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Ojibwe

Ojibwe Teachings: Words, Phrases and Puzzles
Format: Paperback
Text Content Territories: Indigenous Canadian; First Nations; Anishinaabeg; Ojibway;
Grade Levels: 8; 9; 10; 11; 12; University/College;

Language and cultural retention is a community effort, and Ojibwe Teachings, complied by Mary Anne Maytwayashing, is a resource to help in that effort. If you are new to the language, are in the process of learning, or speak Ojibwe fluently, this booklet is for you. It is through sharing what we know that future generations will have what they need to keep our First Nations languages alive.

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$5.95

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Sounding Thunder: The Stories of Francis Pegahmagabow
Format: Paperback
Text Content Territories: Indigenous Canadian; First Nations; Anishinaabeg; Ojibway;
Grade Levels: 11; 12; University/College;

Francis Pegahmagabow (1889–1952), a member of the Ojibwe nation, was born in Shawanaga, Ontario. Enlisting at the onset of the First World War, he became the most decorated Canadian Indigenous soldier for bravery and the most accomplished sniper in North American military history. After the war, Pegahmagabow settled in Wasauksing, Ontario. He served his community as both chief and councillor and belonged to the Brotherhood of Canadian Indians, an early national Indigenous political organization. Francis proudly served a term as Supreme Chief of the National Indian Government, retiring from office in 1950.

Francis Pegahmagabow’s stories describe many parts of his life and are characterized by classic Ojibwe narrative. They reveal aspects of Francis’s Anishinaabe life and worldview. Interceding chapters by Brian McInnes provide valuable cultural, spiritual, linguistic, and historic insights that give a greater context and application for Francis’s words and world. Presented in their original Ojibwe as well as in English translation, the stories also reveal a rich and evocative relationship to the lands and waters of Georgian Bay.

In Sounding Thunder, Brian McInnes provides new perspective on Pegahmagabow and his experience through a unique synthesis of Ojibwe oral history, historical record, and Pegahmagabow family stories.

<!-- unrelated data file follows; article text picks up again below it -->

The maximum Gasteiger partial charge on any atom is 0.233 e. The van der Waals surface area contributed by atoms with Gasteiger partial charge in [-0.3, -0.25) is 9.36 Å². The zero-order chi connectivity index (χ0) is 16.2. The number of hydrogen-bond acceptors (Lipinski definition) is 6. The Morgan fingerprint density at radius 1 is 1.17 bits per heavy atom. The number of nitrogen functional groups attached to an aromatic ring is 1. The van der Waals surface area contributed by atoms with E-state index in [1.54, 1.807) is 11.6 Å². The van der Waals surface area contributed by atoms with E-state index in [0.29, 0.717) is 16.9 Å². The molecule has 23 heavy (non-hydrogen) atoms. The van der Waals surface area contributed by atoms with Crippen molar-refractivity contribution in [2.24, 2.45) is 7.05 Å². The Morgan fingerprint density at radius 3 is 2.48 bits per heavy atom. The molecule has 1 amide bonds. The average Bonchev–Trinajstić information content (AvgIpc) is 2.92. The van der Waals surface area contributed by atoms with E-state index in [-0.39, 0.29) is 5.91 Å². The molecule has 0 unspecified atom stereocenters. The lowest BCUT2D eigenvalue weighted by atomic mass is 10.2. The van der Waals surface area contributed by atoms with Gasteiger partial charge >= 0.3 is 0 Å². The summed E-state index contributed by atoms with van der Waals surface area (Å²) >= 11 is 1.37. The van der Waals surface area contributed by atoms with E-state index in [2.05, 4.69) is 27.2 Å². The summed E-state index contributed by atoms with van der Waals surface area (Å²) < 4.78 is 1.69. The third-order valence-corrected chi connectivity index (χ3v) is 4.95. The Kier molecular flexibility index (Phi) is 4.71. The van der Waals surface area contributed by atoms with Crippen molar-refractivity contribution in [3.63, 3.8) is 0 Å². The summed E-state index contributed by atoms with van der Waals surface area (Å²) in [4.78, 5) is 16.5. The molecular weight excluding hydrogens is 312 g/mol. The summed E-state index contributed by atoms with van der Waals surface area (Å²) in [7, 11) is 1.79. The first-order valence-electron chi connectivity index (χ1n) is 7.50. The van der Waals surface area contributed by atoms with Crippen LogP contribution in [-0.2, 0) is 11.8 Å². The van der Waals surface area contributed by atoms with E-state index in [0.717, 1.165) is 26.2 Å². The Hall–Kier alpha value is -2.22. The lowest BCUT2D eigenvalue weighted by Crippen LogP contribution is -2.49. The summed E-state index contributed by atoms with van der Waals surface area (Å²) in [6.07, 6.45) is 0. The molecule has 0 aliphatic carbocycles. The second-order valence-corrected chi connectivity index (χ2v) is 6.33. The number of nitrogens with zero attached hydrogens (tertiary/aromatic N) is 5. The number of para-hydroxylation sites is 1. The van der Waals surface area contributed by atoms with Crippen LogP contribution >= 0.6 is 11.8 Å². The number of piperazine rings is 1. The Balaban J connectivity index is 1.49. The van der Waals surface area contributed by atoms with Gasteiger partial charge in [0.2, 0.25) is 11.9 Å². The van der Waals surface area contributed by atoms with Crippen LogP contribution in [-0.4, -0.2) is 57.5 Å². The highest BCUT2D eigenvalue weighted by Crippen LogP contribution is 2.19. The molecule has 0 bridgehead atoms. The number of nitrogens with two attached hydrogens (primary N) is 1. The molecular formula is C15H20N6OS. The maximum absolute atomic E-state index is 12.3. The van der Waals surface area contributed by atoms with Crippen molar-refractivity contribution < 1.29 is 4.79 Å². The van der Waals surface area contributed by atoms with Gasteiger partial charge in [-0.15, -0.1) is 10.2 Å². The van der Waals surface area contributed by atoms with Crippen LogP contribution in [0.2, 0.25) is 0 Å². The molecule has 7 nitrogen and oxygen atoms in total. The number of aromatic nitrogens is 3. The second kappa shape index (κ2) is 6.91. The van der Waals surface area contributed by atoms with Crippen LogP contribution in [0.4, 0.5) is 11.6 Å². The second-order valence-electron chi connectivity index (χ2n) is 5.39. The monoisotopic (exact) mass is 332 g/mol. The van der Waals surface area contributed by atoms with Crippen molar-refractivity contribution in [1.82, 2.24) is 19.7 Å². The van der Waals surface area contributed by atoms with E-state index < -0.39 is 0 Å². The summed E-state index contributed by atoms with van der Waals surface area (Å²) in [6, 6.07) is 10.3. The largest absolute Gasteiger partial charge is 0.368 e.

Awards

  • Fred Landon Award, Ontario Historical Society (2018)
  • American Book Award, Before Columbus Foundation (2017)
 
Reviews
“Debwemigad Nimkiig gaye Aadizookanag zhawenimaawaad. Brian McInnes has clearly been blessed by the Thunders and Great Storytellers. With Sounding Thunder he has achieved the perfect balance of personal memoir and scholarly inquiry. He shares with readers the stories that have connected one generation to another and in these cycles we find the truth about living. Dibaajimowinan omaada’oozhinang mii igo aanikoobijige.” – Margaret Ann Noodin, Assistant Professor, Department of English, University of Wisconsin
 
“This uniquely intimate portrait illuminates Francis’s commitment to live in a way that reflected the spiritual values of sharing and respect for life, despite his military record of 378 enemy kills for which he became renowned.” – Allyson Stevenson, University of Guelph, Canadian Journal of History
 
“McInnes’ Sounding Thunder brings complexity and nuance to the story (or stories) of Francis Pegahmagabow’s life. Past authors have portrayed Pegahmagabow alternatively as a warrior, a veteran, and/or a political activist. Certainly, these depictions capture snapshots of his character. But McInnes goes much further, adding breadth and depth to the sketch of the Nishnaabe man from Georgian Bay. He has produced a high-quality piece of historical research that tells an important story of Indigenous peoples as human beings with challenges that exist both within and without the constraints of colonialism.” – Eric Story, Laurier Centre for Military, Strategic and Disarmament Studies 

Sounding Thunder is invaluable for those working in biographical, historical, Indigenous, military and political studies and the general reader. McInnes skillfully contextualizes his subject as one of Canada’s greatest war heroes as well as a member of his family, community, and Anishinaabe people.” – Brock Pitawanakwat, Assistant Professor, Department of Indigenous Studies, University of Sudbury

“Brian McInnes’ book is both elegant and masterful in its weaving of language, spirituality, storytelling, family, community, and physical place on the lands and waters of Georgian Bay as he presents the world and life of his great-grandfather, Francis Pegahmagabow. McInnes’ presentation of family stories in both Ojibwe and English, and his placement of them within their historical and geographical context, underlines Waubgeshig Rice’s claim in his foreword to Sounding Thunder that the book will remain ‘a vital resource for generations to come.’” – Jurors, Fred Landon Award, Ontario Historical Society

 
Educator Information
This book would be useful for social studies and history courses for students in grades 11 and 12 or at a college/university level.
 
Additional Information
240 pages | 6.00" x 9.00" | 31 b&w illustrations | 5 b&w tables | bibliography